The Saugeen Ojibway Nation is pleased that the province has decided to hold off on any off-shore wind turbine developments.
Saugeen First Nation Chief Randall Kahgee says the waters of the Great Lakes are very important to them socially, culturally, economically, and spiritually.
Kahgee also believes there is an oversaturation of wind energy projects right now, specifically on SON land.
He says more research needs to be done on the effects of wind power, and until then, he says they have to be cautious moving forward.
Kahgee says SON is the only band to have an historic agreement with Ontario that addresses energy development throughout its traditional territory.
That territory includes the Bruce area and Peninsula, south to Goderich and east of Collingwood, and includes all the waters surrounding the Peninsula to the US border.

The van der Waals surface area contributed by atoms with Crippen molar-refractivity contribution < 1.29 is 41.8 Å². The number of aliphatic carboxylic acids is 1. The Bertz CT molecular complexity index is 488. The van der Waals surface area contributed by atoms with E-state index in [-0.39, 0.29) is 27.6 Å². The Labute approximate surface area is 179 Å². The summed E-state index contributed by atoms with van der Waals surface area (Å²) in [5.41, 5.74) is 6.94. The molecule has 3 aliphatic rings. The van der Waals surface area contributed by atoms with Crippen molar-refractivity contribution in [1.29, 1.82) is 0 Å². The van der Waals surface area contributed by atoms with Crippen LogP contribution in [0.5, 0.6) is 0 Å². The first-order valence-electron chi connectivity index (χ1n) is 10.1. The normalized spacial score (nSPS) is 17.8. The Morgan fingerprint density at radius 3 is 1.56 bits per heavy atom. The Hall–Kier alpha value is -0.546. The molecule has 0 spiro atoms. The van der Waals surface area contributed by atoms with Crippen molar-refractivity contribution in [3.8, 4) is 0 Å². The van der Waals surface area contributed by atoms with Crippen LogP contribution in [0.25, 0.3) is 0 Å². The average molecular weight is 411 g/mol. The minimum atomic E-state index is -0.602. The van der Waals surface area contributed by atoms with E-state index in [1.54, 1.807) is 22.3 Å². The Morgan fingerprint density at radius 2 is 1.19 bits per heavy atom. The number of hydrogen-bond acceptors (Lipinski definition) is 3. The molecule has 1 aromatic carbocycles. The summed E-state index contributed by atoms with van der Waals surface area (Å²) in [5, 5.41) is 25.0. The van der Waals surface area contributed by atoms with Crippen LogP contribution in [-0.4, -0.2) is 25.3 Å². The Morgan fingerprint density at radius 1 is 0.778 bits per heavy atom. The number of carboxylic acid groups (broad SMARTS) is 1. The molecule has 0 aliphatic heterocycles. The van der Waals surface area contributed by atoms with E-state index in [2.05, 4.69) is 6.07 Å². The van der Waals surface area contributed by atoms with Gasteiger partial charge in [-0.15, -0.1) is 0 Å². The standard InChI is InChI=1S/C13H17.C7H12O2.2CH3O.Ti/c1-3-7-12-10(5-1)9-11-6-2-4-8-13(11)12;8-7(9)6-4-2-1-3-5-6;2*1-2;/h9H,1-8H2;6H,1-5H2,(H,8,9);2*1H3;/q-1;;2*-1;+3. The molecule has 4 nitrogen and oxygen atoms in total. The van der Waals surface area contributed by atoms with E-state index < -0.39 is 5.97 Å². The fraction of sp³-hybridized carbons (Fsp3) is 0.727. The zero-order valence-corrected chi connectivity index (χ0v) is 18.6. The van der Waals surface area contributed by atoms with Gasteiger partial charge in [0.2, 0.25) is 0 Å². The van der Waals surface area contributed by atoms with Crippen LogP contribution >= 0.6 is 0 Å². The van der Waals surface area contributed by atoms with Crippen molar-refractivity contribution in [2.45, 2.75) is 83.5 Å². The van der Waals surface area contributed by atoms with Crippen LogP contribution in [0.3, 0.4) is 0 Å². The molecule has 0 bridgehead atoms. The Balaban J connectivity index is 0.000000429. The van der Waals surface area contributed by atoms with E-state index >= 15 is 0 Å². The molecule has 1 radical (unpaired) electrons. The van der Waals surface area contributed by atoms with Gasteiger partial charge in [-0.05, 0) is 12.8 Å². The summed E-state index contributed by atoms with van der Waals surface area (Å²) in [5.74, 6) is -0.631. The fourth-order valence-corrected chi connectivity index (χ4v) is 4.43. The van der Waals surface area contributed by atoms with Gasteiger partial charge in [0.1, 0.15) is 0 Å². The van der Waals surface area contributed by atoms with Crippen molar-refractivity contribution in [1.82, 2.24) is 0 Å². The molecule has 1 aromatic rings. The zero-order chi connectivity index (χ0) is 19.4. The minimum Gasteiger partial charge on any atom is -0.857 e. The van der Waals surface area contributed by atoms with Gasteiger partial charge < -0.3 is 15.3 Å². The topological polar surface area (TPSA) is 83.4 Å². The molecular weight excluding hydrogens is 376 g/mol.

He says the agreement makes it clear that they have to be part of shaping dialogue surrounding any renewable power projects.
Kahgee says it allows them to make informed decisions --- and any projects they choose to support has to be something that First Nations can benefit from as well.
The government's goal is to have 50 per cent nuclear energy and 50 per cent renewable energy sources, and Kahgee says he's glad to see that despite that aggressive target, they are slowing down and studying the effects of off-shore developments.
The Saugeen Ojibway Nations are collectively, the Chippewas of Nawash and the Chippewas of Saugeen First Nation.